Apps for writing and bibliography

Discussion in 'Mac Apps and Mac App Store' started by Techichi, Jul 6, 2011.

  1. Techichi macrumors newbie

    Joined:
    Nov 1, 2008
    #1
    Hi everyone,

    I recently purchased an iMac, taking advantage of the discount on the product and of the £65 gift card student offer. I do a lot of writing for my university course and so far iWork has done the job in a satisfactory manner. However, I'll soon have to work on my final dissertation and possibly on a few academic papers in the future, depending on my job. Furthermore, I had a few questions for you all...

    1) I was looking at various software available on the Mac App Store and Scrivener seems to be among the recommended ones for writers of any kind. In your opinion, would this program be worth purchasing given my writing needs, or would you say it's unnecessary? So far, I got along fine with iWork when dealing with shorter coursework essays but my dissertation might be a slightly more complicated business.

    2) I never used any bibliography software to combine with my writing, despite needing to catalogue and report a fairly numerous amount of references throughout my studies/work. I heard of programs such as EndNote, Papers and Zotero, but just which one would be more suitable for my needs and of better price value?

    3) Are there any other generally recommended apps that I would be able to purchase from the App Store? Which ones can't you live without?

    Thank you in advance for your advice! :)
     
  2. ssmed macrumors 6502

    ssmed

    Joined:
    Sep 28, 2009
    Location:
    UK
    #2
    Traditionalist view

    I would get Microsoft Word and Endnote (although you may prefer to wait a few months for Endnote X5 for Macintosh - announced, but not released). You are likely to get specific training in Endnote on your course or be directed to an alternative so its worth checking beforehand. Building a big library in one and then having to transfer the references (± attachments) is a right pain. Endnote works with Pages, but it is not as easy as when used in Word.

    I have been using Endnote for about 17 years and am familiar with it. The main problems are that they will sometimes release a major update without supporting the next upgrade of the word processor for some time (6 months+) and that it is upgraded almost annually for sometimes relatively minor improvements. Nevertheless it does the job and the portable library system works well. Throughout the current version there has been a bug in which tabbing between fields in new records fails intermittently and I will be checking the next version very carefully.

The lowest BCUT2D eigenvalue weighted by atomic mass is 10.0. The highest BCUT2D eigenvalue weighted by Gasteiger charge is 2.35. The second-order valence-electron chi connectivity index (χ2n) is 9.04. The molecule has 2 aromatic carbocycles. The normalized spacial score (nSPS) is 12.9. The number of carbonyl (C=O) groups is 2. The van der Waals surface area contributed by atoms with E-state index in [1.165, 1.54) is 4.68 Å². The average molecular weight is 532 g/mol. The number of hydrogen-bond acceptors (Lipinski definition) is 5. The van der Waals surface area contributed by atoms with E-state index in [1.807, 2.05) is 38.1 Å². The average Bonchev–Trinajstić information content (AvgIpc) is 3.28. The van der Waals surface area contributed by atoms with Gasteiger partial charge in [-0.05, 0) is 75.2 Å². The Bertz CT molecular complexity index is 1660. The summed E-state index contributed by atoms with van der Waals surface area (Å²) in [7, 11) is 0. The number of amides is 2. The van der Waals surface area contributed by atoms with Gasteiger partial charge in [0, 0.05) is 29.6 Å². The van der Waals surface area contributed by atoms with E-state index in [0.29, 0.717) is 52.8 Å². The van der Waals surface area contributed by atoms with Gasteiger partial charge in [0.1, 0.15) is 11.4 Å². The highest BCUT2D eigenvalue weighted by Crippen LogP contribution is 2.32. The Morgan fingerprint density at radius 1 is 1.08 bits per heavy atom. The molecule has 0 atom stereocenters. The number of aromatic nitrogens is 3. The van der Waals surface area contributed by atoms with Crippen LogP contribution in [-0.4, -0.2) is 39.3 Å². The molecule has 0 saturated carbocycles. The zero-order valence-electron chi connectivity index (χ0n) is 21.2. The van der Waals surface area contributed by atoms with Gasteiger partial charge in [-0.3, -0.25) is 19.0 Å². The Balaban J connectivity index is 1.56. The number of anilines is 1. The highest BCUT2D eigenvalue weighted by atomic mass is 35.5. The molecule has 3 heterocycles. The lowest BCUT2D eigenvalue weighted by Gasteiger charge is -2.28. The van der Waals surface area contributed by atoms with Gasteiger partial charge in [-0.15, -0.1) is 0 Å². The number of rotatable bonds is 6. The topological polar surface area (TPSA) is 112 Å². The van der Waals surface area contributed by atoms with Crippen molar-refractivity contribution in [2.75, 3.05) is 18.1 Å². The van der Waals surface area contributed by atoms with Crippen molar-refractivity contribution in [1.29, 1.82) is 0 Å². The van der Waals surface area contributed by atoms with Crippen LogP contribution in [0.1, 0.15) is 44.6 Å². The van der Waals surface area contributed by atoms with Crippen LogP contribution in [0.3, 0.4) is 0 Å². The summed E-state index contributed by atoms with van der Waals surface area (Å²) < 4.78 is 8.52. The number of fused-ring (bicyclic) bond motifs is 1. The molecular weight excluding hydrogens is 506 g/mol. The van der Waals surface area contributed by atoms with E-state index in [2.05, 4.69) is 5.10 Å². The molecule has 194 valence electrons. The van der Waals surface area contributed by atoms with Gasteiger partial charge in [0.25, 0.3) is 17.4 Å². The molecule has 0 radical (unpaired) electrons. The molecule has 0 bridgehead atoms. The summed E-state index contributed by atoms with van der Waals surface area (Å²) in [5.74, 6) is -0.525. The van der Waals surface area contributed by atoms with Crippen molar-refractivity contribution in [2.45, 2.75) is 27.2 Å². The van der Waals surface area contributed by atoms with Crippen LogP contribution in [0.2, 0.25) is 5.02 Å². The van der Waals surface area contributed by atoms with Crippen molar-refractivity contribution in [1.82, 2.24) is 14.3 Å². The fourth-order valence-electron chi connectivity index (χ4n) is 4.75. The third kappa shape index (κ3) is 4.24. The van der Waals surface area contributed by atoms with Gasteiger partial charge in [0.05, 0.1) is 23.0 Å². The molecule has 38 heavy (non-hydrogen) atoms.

3. dmm219 macrumors 6502

    Joined:
    Aug 25, 2008
    #3
    Scrivener is quite good depending on what your major is. As some one who has written a thesis in Word and a book in Scrivener...I can say Scrivener destroys word (or pages) for long documents.

    Both Word and Pages are not designed for long documents which is their main downfall.

    However, be warned that Scrivener, as good as it is, was originally designed for Novelists. It will work great for writing a History or English dissertation. If you are a Science or Engineering major, it becomes much more of a head ache as you can't draw figures in it, and importing pictures and images do not format well (you will have to reformat everything in Word or Pages). They are (finally) adding MathType to Scrivener in 2.1 which will make it much more useful for technical writers.

    I don't know anyone who has ever written in Scrivener and gone back to Word or Pages...some (like me) still need to use both however. I do all my writing in scrivener, and all my final document formatting in Word.

    One last option is Adobe PageMaker which is what most large corporations use for large technical manuals. It is (very) expensive, not well supported (its Adobe after all), and a total PITA to learn...but its an option as well..
     
  4. ssmed macrumors 6502

    ssmed

    Joined:
    Sep 28, 2009
    Location:
    UK
    #4
    Pagemaker!!

    >One last option is Adobe PageMaker which is what most large corporations use for large technical manuals. It is (very) expensive, not well supported (its Adobe after all), and a total PITA to learn...but its an option as well..

    Framemaker is the thing if you want to go long document, reliable and expensive - can't be beaten of the applications I have used, but Scrivener, Pagemaker (very dated now), Indesign and Framemaker are hardly practical for most student projects who may need to collaborate with others and will be hugely advantaged by an integrated scientific citation system. If I wasn't placing citations or using numbered paragraphs in long documents I would be tempted to adopt Indesign, beautiful documents and very readable type.
     
  5. Techichi thread starter macrumors newbie

    Joined:
    Nov 1, 2008
    #5
    Thank you for your responses! :)
    I think that my opening message might've been a bit misleading...I do write essays and articles but, since they always fall within the field of social sciences, they are rarely as complex as the examples mentioned by ddm219.
    Generally, I'd say that functionality and a not too steep learning curve are what I'm looking for in these programs.
    I downloaded a 30-day trial of Scrivener, so I'll give that a try before purchasing it from the Mac App Store.
     

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